Strategies for making an "upgradeable" redmine as painless as possible
Some time ago I installed an (internal) redmine on my company's server (redmine 0.8.4 on ubuntu 0.8LTS with postgre). We basically downloaded the .tgz file.
It has been working ok, but we have decided to upgrade to redmine 1.0.
Upgrading the code is kind of complicated - I guess the best strategy would be to download a git or svn copy of the 1.0 branch, and make a directory diff.
But this is tedious - there must be a better way.
We've thought about making our redmine dependant on the git branch - so the code upgrade could be accomplished doing a git pull-like command.
This presents two problems:
- If we install any plugins on vendor/plugins, how can we handle their directories?
- We've also thought about adding some tasks (deployment with vlad, notably). We would have to handle those.
With these requirements, I'm guessing that the solution involves creating a personal git repo that "tracks" the official one, but has its own files, too. My experience with git is limited; I've only used it for github projects - I know how to change branches, but not much more.
Has anyone done something similar, or has any pointers in how to do it?
RE: Strategies for making an "upgradeable" redmine as painless as possible - Added by Jacky Leung over 9 years ago
There probably no standard way of doing it. For me what I did is like this.
- I folked redmine's git repository,
- create a new branch divert from latest 1.0 stable.
- Apply changes and commit the changes (e.g. plugins) with one big commit. (for me i have on commit with 10 plugins installation)
- In case if I need to do upgrade say 1.1 in the future. i will create different branch on 1.1, cherry-pick this commit.
I suggest you make different commit for plugins installation and local file changes, so you can pick your commit you want by doing cherry-pick individually.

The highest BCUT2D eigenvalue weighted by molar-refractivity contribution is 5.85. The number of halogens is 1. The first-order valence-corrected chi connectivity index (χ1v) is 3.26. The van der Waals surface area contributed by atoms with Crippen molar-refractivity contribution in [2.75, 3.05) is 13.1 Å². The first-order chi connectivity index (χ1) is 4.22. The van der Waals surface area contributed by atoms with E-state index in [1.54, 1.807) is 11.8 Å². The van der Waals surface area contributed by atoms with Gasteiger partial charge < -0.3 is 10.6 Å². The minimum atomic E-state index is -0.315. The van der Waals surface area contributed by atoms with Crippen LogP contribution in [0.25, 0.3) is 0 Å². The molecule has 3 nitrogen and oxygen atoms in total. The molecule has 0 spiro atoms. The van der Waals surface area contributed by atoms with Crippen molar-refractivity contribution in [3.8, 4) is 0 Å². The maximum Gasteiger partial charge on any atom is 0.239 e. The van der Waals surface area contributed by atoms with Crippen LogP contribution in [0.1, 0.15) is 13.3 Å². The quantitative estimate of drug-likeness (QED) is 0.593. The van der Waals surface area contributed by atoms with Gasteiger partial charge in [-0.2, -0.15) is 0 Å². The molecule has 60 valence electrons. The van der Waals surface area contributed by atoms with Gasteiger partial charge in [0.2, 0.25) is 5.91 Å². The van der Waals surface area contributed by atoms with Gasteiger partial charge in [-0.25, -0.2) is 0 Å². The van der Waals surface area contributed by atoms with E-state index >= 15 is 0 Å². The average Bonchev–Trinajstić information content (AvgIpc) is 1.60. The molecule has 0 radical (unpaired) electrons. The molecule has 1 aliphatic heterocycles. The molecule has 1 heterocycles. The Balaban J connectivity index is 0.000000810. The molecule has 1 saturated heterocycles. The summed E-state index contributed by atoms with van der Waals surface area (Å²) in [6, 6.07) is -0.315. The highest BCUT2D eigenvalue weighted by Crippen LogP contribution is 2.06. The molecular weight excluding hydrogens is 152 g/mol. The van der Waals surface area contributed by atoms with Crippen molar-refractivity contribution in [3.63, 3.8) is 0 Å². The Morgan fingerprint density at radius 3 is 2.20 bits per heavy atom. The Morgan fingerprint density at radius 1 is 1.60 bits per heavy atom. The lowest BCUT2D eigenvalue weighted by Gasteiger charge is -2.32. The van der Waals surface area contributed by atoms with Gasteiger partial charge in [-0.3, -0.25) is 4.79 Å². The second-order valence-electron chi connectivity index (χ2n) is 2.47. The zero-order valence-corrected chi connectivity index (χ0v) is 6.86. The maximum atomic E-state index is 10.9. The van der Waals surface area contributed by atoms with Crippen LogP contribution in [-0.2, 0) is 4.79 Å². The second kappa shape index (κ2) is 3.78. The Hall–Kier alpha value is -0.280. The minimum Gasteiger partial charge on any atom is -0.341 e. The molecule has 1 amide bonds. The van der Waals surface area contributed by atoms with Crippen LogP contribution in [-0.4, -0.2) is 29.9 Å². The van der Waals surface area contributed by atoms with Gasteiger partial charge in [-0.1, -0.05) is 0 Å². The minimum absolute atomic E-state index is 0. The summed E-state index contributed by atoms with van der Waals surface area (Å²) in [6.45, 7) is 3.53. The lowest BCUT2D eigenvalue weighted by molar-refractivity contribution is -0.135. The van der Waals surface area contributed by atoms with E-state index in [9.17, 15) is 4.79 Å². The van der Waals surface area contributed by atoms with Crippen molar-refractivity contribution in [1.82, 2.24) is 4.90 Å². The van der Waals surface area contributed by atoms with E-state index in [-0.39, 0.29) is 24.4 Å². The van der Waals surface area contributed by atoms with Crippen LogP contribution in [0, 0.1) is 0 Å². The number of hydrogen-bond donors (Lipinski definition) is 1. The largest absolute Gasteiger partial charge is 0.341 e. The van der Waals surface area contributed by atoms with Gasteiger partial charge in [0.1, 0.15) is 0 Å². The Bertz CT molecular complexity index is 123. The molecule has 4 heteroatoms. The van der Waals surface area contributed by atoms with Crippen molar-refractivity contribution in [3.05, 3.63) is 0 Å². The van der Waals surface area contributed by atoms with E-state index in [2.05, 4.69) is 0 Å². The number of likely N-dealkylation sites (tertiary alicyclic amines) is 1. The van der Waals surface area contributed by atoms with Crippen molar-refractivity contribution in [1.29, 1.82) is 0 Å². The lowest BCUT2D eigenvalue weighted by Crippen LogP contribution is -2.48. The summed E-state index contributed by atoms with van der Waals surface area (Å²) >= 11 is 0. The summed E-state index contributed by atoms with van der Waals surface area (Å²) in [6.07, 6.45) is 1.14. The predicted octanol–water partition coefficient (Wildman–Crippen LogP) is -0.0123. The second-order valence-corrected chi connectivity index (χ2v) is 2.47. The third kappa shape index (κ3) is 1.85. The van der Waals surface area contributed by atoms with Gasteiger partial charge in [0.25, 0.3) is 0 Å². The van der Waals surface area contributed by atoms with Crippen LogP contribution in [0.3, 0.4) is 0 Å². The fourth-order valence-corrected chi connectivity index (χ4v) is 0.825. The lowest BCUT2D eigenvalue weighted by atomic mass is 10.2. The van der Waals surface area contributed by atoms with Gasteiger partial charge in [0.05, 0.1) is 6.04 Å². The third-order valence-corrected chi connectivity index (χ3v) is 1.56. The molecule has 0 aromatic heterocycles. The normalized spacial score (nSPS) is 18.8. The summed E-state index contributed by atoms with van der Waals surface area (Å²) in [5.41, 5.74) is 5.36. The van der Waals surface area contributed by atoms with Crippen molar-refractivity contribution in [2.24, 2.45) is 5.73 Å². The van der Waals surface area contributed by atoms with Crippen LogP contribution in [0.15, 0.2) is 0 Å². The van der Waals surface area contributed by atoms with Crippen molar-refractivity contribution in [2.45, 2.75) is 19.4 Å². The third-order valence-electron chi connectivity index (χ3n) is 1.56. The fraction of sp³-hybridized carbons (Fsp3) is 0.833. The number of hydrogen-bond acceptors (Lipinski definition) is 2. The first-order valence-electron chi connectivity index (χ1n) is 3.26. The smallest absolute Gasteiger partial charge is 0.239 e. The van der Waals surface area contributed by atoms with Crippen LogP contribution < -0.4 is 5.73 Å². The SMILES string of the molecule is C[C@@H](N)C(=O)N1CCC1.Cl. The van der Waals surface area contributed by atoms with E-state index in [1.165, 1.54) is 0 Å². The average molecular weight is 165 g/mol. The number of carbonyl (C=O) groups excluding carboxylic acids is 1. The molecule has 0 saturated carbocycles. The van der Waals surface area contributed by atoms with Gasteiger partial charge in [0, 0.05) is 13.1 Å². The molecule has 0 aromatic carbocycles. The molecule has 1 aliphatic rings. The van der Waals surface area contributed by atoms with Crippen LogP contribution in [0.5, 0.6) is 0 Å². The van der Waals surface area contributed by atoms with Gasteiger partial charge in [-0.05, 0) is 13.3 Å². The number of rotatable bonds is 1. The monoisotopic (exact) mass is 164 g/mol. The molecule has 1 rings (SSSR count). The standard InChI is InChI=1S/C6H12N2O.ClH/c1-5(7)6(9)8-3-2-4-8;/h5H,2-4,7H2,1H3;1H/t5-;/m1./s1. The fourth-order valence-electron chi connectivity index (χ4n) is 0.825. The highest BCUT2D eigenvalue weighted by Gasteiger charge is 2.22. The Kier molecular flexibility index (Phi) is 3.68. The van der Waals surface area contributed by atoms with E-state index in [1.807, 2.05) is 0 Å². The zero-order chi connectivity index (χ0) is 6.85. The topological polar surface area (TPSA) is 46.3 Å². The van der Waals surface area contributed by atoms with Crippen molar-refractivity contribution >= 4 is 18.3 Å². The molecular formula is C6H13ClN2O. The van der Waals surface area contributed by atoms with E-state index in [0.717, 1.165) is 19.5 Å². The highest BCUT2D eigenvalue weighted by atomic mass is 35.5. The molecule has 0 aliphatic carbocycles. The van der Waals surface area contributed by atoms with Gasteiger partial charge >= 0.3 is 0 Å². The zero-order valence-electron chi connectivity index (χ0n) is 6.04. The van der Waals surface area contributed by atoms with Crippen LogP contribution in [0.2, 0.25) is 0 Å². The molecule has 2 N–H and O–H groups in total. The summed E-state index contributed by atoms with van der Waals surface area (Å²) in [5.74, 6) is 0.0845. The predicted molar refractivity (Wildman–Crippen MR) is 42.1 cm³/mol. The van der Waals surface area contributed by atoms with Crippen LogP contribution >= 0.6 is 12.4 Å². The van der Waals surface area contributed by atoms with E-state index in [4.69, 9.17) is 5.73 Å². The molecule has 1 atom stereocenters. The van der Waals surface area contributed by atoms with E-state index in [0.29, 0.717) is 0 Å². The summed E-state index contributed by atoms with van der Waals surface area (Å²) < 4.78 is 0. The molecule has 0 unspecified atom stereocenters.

RE: Strategies for making an "upgradeable" redmine as painless as possible - Added by Felix Schäfer over 9 years ago
I have an svn checkout and up that from time to time, all changes I've done to it are only local though, so that solution might not float your boat.
I think getting a little deeper into git would be a good solution for you: you could add the plugins as "subrepositories" (darn, can't remember the exact name, but you get the idea) and could have several branches, say official that would mirror the official master branch, deployment for a the version you want deployed and devel for you to dabble with. The added bonus is that you could "upgrade" your deployment branch to the current head with "git merge official" which would (try to) merge all changes from the official branch since you forked into your branch.
RE: Strategies for making an "upgradeable" redmine as painless as possible - Added by James Bernard over 9 years ago
Using git is indeed probably the best way. I have simply forked redmine repository from github, then committed code changes, plugins and scripts into my clone and now each time I want to upgrade my redmine, I just need to make a git pull origin to get latest improvements from official redmine trunk, solving sometimes conflicts of course. I have a clear branch for deployment where I can easily merge upstream changes from official redmine and my local topic branches with a clear history.
Works like a charm :o)
RE: Strategies for making an "upgradeable" redmine as painless as possible - Added by Enrique Garcia over 9 years ago
Thanks all for the answers - I think I'll go with James' solution - using a local git repo with my own code changes, so I can do pulls.